Gill v. Whitford and the Math of Gerrymandering

On October 3, 2017, the Supreme Court heard oral arguments in Gill v. Whitford, 137 S. Ct. 2268 (Mem) (2017), the latest case to reach the court contesting partisan gerrymandering. First coined in 1812 to lampoon a Massachusetts governor (Elbridge Gerry) and a particularly ugly congressional district (allegedly resembling a salamander), gerrymandering is the practice of crafting voting districts to give one group an electoral advantage over another. Erica Klarre, Gerrymandering Is Illegal, But Only Mathematicians Can Continue Reading →

The Next Rembrandt: Originality and Authorship of AI Generated Works

In recent years, the news has been flooded by innovations in artificial intelligence and its ability to create a diverse range of creative content. AI has produced music, poetry, paintings, and even sci-fi films. Some of the poetry is so “real” that it has even fooled humans into believing that it was generated by a human writer. As the list of creative works continues to grow, so does the elephant in the room: who owns Continue Reading →

STLR Link Roundup – October 27, 2017

Listeria-Based Recall In US and Canada California-based vegetable supplier Mann Packing has issued a voluntary recall of certain “minimally processed” vegetable and vegetable-containing products from its customers across the US and Canada. According to the company announcement posted on the FDA’s website, the distributor made the decision after the Canadian Food Inspection Agency found “a single positive result” of Listeria monocytogenes in one of their products. All products covered in the recall carried “best if used by” Continue Reading →

Rapid DNA Testing: Verification or Collection Tool?

This year, the first local police precinct received and began using an on-site Rapid DNA testing device. Within 90 minutes, a cheek swab of any suspect can be run, exonerating or verifying their identity. If this program is a success, more criminal investigations will be solved with greater efficiency than ever before.  However, the limitations of the devices are pronounced. They cannot, for example, be used to help parse the controversy surrounding interpretation of complex Continue Reading →

January 2017 Amendment to the WTO Agreement on Trade-Related Intellectual Property Rights

In 1948, General Agreement on Tariffs and Trade (“GATT”) established the rules for international commerce, with agreements signed by governments of the majority of global trading nations. The World Trade Organization (“WTO”) sprang from the de facto negotiating forum under the same name, GATT, through the Marrakesh Agreement Establishing the World Trade Organization. While GATT focused primarily on liberalizing the trade of goods, the WTO Agreement on Trade-Related Intellectual Property Rights (“TRIPs”) extended to cover Continue Reading →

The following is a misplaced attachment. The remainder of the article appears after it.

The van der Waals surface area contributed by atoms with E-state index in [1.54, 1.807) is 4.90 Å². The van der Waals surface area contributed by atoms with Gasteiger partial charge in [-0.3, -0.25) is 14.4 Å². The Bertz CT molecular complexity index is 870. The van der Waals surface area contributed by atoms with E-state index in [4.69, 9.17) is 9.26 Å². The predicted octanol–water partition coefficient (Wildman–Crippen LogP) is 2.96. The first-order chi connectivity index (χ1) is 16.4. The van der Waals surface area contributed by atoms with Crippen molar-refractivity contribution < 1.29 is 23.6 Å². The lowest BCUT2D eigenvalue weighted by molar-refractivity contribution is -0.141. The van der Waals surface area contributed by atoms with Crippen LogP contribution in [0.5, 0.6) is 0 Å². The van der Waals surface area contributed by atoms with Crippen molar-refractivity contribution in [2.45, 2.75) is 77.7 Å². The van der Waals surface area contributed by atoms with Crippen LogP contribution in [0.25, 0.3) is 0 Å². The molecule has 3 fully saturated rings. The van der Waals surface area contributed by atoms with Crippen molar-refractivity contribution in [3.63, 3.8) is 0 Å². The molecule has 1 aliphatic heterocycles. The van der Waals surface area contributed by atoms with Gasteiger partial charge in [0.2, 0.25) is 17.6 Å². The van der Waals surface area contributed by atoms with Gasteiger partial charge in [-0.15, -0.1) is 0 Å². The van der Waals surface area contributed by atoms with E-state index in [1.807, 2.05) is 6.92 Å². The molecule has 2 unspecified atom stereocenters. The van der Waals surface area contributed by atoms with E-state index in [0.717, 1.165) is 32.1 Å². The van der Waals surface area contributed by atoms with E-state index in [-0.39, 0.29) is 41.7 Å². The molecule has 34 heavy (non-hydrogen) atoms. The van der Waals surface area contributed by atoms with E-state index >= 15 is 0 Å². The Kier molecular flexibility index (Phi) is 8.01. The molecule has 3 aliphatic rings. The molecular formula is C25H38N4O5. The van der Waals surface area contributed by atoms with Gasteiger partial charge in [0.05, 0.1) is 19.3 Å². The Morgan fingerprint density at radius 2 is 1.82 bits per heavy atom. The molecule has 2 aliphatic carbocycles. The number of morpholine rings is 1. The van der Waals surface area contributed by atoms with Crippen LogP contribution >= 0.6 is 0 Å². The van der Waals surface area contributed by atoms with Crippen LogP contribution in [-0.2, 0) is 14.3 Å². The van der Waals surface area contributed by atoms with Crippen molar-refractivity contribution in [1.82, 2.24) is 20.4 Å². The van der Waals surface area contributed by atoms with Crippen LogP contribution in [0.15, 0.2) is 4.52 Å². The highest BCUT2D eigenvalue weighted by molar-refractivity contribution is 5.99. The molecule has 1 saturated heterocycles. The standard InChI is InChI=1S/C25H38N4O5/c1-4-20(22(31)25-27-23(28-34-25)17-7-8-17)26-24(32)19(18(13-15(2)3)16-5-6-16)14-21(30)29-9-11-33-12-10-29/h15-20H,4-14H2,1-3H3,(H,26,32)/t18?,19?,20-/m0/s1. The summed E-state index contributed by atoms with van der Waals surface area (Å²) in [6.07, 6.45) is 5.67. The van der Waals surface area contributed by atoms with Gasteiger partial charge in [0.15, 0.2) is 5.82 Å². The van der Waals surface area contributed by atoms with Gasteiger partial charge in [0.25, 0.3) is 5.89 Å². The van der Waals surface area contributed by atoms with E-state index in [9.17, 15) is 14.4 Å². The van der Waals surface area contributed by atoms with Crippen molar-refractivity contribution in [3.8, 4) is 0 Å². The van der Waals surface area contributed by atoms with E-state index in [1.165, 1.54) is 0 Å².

STLR Link Roundup – October 22, 2017

CBI Calling for Commission to Research Artificial Intelligence Impact The Confederation of British Industry (CBI) has called for the government to create a commission to examine the potential impact that artificial intelligence will have on industry in the UK. The lobby group has said that nearly half of the firms involved are planning to pool their resources into AI, with twenty percent already beginning the process. However, even with all this investment, two-thirds of these Continue Reading →

Disney and RFID: What it Means for Privacy

Disney has always embraced cutting-edge technology, but in their theme parks, that technology tends to be behind the scenes. In the last decade, however, Disney’s Next Generation Experience, or “NextGen,” project has aimed to integrate technology overtly into the theme park experience by capitalizing on millennials’ use of smartphones to improve the park experience. Users with a smartphones can download the My Disney Experience app, which can be used to book dining reservations, access the Continue Reading →

STLR Link Roundup – October 13, 2017

Equifax Data Gets Breached On September 7, 2017, Equifax publicly announced that criminal hackers had carried out an attack on its servers and gained unauthorized access to personal information of “nearly 44% of the U.S. population.” To make matters worse for Equifax—whose key officers retired immediately—its support team sent a link to a fake site to the victims of the data breach. At a hearing before the members of the House Energy and Commerce Committee, Continue Reading →

STLR Link Roundup – October 6, 2017

iPhone X’s new Face ID raises questions Face ID is one of the two signature features of the new iPhone X released in September 2017. It is enabled by a tiny Kinect camera and sensor setup to perform the same functions like Touch ID more naturally. The facial recognition system is usually 20 times more secure than Touch ID, except for users under 13 years old or twin siblings. Another security concern is whether someone Continue Reading →

Why should I care about EU privacy law?

As someone new to the US, it surprises me that lawyers and law students, even those interested in the technology sector or in privacy law, often have no reaction to the ‘GDPR’ or other aspects of EU privacy and data protection legislation.  The purpose of this article is to convince you to care about this suite of EU legislation which has noticeable global implications. Professor Anu Bradford noted the “unprecedented and deeply underestimated global power Continue Reading →